Early Running with the Doctor

2019 was supposed to be the year that I revisited some of my favorite British television.  Doctor Who.  Spaced.  Downton Abbey.  Sherlock.  The movies of Edgar Wright.  Simon Pegg movies not directed by Edgar Wright.  The claymation of Nick Park.   That kind of thing.  But January kind of got away from me, and February has been its own beast, too.  I did just start the first “new” series of the rebooted Doctor Who from 2005.  I wasn’t a big fan of the series when it first aired . . . on Sci-Fi, I believe.  It was hit or miss for me.  And it’s been a while since I’d seen any of the series one episodes, so I thought it would be a good place to start.

What a great series!  True, it’s no where near as “polished” as successive seasons.  And there are some small plot holes that I think of as evidence that they were still “making it up.”  But it’s really nice to see a Doctor not question every. single. move. he. makes. in any given episode.  Beyond that, it’s cool to see the show through the eyes of having been in England a few times since.  For instance, I had totally forgotten about this scene from “Rose.”

The show really does feel “stripped down.”  The sets and shots are simple.  The effects aren’t all that great (but maybe weren’t intended to be).  And the cast is appropriately small: pretty much the Doctor and Rose.  None of the bloat of some of the more recent stories.

I’m not sure how far I’ll get with my British “re-invasion” in 2019.  But it’s been a nice start.  (I watched the second episode last night, a very “Restaurant at the End of the Universe” episode.  Surprisingly touching, really.  Not sure how I’ll feel after revisiting the Charles Dickens episode, though.)

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Sunday’s Best: A Flying Fair Trade?

Something about today’s Sunday-sized WuMo captures a sentiment many of us probably feel at certain moments while traveling.

Fair Trade of Flying(image from gocomics.com)

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Sunday’s Best: What the Postmaster General Knew

Hands down, Bill Watterson did an amazing job balancing words and pictures.  This week’s classic Sunday Calvin and Hobbes is a perfect picture of it.  You get lots of words that fit the facial expressions perfectly.  It’s amazing the amount of drama that can go on in Calvin’s head, particularly when it comes to Susie Derkins.

Calvin and Valentine's Day(image from gocomics.com)

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Sunday’s Best: Secret Empire

Because it’s been a while since Star Wars felt funny.

Star Wars Facebook(image from gocomics.com)

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Faring Well

smith finaleNear the end of 2018, James K. A. Smith announced his departure from Comment Magazine as its editor. Each quarter, Smith would write about his perspective on some in-the-moment issues using his “World View” column, something he called “an annotated reading for your world.”

His final column, which came with the journal’s December issue, reflected on his time as an editor, tracing out some of the reasons why he took the position and relating some of the benefits of the task (which was beyond his role as teacher and writer).

That he would take an editorial position at a journal is cool in its own right.  But when he agreed to step into the role, he did so out of a passion for the genre (he describes himself as a “magazine junkie”), knowing the good work periodicals can do to create a kind of community. Smith says,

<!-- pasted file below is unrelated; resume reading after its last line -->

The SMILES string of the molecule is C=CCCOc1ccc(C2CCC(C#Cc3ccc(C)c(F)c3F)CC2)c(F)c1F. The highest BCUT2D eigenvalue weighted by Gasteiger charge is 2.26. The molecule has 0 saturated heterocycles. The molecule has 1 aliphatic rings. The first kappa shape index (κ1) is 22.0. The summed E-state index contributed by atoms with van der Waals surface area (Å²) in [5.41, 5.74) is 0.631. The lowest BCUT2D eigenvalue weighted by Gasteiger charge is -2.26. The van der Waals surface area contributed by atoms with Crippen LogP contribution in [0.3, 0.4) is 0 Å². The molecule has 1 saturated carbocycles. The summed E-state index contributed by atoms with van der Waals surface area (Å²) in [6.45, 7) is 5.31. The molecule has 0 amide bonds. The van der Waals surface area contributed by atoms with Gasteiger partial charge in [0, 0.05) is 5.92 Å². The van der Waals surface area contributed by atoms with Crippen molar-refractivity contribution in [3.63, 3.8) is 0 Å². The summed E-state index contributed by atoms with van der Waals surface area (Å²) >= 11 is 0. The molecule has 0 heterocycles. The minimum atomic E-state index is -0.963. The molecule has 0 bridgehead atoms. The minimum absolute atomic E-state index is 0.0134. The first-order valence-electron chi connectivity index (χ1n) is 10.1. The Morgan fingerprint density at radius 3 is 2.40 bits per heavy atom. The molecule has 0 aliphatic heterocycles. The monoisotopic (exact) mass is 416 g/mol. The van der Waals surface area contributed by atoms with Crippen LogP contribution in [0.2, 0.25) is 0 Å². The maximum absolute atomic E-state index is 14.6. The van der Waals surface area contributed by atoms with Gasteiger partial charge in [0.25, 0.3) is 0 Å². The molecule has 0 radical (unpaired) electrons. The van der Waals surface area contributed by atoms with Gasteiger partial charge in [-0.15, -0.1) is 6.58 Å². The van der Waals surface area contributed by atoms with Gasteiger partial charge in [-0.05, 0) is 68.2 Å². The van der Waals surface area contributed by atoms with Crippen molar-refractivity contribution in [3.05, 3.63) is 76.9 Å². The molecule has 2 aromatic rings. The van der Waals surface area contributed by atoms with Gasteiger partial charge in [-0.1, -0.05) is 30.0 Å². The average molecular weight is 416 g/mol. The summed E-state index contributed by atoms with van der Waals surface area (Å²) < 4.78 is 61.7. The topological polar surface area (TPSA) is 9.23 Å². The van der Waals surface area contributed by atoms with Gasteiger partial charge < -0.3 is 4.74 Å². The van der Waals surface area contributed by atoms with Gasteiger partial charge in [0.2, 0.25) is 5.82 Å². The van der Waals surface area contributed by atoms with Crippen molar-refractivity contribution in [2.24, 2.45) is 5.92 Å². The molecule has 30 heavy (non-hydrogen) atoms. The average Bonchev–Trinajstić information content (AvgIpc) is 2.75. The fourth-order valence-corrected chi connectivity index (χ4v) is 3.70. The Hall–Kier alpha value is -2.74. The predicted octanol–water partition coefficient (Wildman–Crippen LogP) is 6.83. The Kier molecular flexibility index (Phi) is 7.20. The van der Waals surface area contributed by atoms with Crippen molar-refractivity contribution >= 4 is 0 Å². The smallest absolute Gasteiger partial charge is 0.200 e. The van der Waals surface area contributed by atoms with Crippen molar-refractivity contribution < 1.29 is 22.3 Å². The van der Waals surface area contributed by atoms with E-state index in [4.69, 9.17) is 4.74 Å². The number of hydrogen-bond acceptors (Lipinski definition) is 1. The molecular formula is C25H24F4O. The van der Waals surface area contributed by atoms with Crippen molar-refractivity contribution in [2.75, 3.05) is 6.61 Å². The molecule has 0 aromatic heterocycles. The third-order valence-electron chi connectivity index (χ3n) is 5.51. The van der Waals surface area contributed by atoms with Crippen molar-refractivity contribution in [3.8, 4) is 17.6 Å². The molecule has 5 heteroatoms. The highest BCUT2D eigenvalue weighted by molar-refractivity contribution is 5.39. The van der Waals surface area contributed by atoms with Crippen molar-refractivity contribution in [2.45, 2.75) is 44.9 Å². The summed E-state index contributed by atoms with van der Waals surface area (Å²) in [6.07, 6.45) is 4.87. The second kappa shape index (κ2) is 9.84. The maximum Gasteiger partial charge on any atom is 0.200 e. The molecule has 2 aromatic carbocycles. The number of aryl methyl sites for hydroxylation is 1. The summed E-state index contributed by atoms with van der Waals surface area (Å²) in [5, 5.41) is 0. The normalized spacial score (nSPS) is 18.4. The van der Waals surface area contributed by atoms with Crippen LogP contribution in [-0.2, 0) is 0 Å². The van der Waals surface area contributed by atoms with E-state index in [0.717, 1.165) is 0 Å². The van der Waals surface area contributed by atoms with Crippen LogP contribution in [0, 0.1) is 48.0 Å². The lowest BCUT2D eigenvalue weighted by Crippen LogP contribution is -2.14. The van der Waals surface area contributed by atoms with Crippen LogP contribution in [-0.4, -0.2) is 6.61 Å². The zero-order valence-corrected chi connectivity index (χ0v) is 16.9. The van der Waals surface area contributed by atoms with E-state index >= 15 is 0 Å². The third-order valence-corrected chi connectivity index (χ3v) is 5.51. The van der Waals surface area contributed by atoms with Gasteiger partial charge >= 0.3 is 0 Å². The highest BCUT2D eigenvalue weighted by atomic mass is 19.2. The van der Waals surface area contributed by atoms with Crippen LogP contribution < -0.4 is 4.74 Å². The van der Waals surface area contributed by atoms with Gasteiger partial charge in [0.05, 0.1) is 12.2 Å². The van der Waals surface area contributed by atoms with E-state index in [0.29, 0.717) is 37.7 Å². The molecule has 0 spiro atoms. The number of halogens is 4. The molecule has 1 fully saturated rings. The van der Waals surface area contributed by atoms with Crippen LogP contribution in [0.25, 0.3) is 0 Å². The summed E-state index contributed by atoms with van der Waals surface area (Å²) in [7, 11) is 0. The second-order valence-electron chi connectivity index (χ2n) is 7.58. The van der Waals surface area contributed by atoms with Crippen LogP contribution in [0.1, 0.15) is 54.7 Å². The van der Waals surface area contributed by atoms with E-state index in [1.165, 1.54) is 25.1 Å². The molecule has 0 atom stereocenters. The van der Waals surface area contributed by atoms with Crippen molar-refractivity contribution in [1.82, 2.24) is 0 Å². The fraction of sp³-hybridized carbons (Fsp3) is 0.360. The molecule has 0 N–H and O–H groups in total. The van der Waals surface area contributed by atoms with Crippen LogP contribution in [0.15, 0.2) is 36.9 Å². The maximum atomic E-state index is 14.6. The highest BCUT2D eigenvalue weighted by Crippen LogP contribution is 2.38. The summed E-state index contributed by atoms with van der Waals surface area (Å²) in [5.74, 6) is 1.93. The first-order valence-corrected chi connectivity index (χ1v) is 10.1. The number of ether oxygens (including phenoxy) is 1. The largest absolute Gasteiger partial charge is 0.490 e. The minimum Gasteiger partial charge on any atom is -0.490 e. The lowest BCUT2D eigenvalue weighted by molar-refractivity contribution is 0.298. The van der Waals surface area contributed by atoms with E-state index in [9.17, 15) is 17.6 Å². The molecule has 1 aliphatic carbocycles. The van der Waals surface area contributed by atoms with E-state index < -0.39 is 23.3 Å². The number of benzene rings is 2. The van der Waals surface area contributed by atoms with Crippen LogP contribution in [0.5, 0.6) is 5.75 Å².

As someone who spends a lot of time on the road, I never tired of meeting Comment readers face to face. It has been humbling to have readers thank me in person for what our team does. Their faces and names provided a tangible sense that this “community” of Comment readers was an actual thing. And for many of them, Comment stemmed a certain loneliness they often felt in their contexts, giving them a sense of being hooked up to something bigger—that they had friends they’d never seen but who “got” them.

Beyond that, Smith acknowledges that the journal has been a kind of education, both for the readers and for the contributors, who often were tasked with working specific themes.  And as much as it was about education, it was also ultimately about friendship.

But it’s when Smith gets to the change that has happened to the public arena since he started with the journal that you get the sense of something deeper going on, something that Smith perceives as a step in the right direction.  From the end of the essay:

There were times when I couldn’t imagine not editing Comment. The work came naturally to me; I was energized by the range and variety of the work; and I believed in what we were doing (and still do). But over the past couple of years, I have found the space that Comment needs to speak into—the realm of politics and civil society—is more toxic than when I started. At some point over the past couple of years, I’ve realized I don’t have the stomach for being a pundit. Some might say it’s a lack of courage. Perhaps. In any case, it’s important work that has to continue. As for me, I feel my tour of duty in these trenches of public debate is up.

There is something prescient in this, I think.  Even the last two weeks of public discourse have revealed how quickly we are to jump to “precluded possibilities” that line up with our own narratives.  And that’s caused at least some reflection amongst those who “write about the moment in the moment.”  Which makes Smith’s next move all the more interesting: